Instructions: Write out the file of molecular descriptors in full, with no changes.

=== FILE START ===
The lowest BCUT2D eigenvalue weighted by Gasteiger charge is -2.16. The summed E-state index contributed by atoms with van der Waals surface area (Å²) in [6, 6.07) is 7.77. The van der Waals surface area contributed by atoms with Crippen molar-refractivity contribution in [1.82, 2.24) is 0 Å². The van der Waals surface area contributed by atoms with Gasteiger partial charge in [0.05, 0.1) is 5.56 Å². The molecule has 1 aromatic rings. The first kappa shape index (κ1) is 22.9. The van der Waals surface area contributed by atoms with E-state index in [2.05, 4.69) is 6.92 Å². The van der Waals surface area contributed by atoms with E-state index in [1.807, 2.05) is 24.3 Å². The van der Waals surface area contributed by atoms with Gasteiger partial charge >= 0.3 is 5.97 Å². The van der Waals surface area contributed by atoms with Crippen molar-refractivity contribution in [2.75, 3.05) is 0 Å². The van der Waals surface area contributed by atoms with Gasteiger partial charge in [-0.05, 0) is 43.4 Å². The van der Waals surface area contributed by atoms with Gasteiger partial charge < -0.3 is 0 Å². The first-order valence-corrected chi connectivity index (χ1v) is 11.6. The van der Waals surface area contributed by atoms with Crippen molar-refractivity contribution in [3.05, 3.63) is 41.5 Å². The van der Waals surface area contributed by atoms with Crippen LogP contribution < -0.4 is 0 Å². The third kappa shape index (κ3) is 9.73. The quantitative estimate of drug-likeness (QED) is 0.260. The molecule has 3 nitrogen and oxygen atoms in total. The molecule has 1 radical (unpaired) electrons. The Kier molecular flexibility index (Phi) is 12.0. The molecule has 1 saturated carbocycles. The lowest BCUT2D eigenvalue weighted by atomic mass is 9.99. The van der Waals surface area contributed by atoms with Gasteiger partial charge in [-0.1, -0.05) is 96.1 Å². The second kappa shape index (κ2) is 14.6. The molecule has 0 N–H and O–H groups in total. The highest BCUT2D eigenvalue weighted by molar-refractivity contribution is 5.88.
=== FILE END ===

The lowest BCUT2D eigenvalue weighted by Gasteiger charge is -2.16. The summed E-state index contributed by atoms with van der Waals surface area (Å²) in [6, 6.07) is 7.77. The van der Waals surface area contributed by atoms with Crippen molar-refractivity contribution in [1.82, 2.24) is 0 Å². The van der Waals surface area contributed by atoms with Gasteiger partial charge in [0.05, 0.1) is 5.56 Å². The molecule has 1 aromatic rings. The first kappa shape index (κ1) is 22.9. The van der Waals surface area contributed by atoms with E-state index in [2.05, 4.69) is 6.92 Å². The van der Waals surface area contributed by atoms with E-state index in [1.807, 2.05) is 24.3 Å². The van der Waals surface area contributed by atoms with Gasteiger partial charge >= 0.3 is 5.97 Å². The van der Waals surface area contributed by atoms with Crippen molar-refractivity contribution in [2.75, 3.05) is 0 Å². The van der Waals surface area contributed by atoms with Gasteiger partial charge in [-0.05, 0) is 43.4 Å². The van der Waals surface area contributed by atoms with Gasteiger partial charge < -0.3 is 0 Å². The first-order valence-corrected chi connectivity index (χ1v) is 11.6. The van der Waals surface area contributed by atoms with Crippen molar-refractivity contribution in [3.05, 3.63) is 41.5 Å². The van der Waals surface area contributed by atoms with Crippen LogP contribution < -0.4 is 0 Å². The third kappa shape index (κ3) is 9.73. The quantitative estimate of drug-likeness (QED) is 0.260. The molecule has 3 nitrogen and oxygen atoms in total. The molecule has 1 radical (unpaired) electrons. The Kier molecular flexibility index (Phi) is 12.0. The molecule has 1 saturated carbocycles. The lowest BCUT2D eigenvalue weighted by atomic mass is 9.99. The van der Waals surface area contributed by atoms with Gasteiger partial charge in [-0.1, -0.05) is 96.1 Å². The second kappa shape index (κ2) is 14.6. The molecule has 0 N–H and O–H groups in total. The highest BCUT2D eigenvalue weighted by molar-refractivity contribution is 5.88.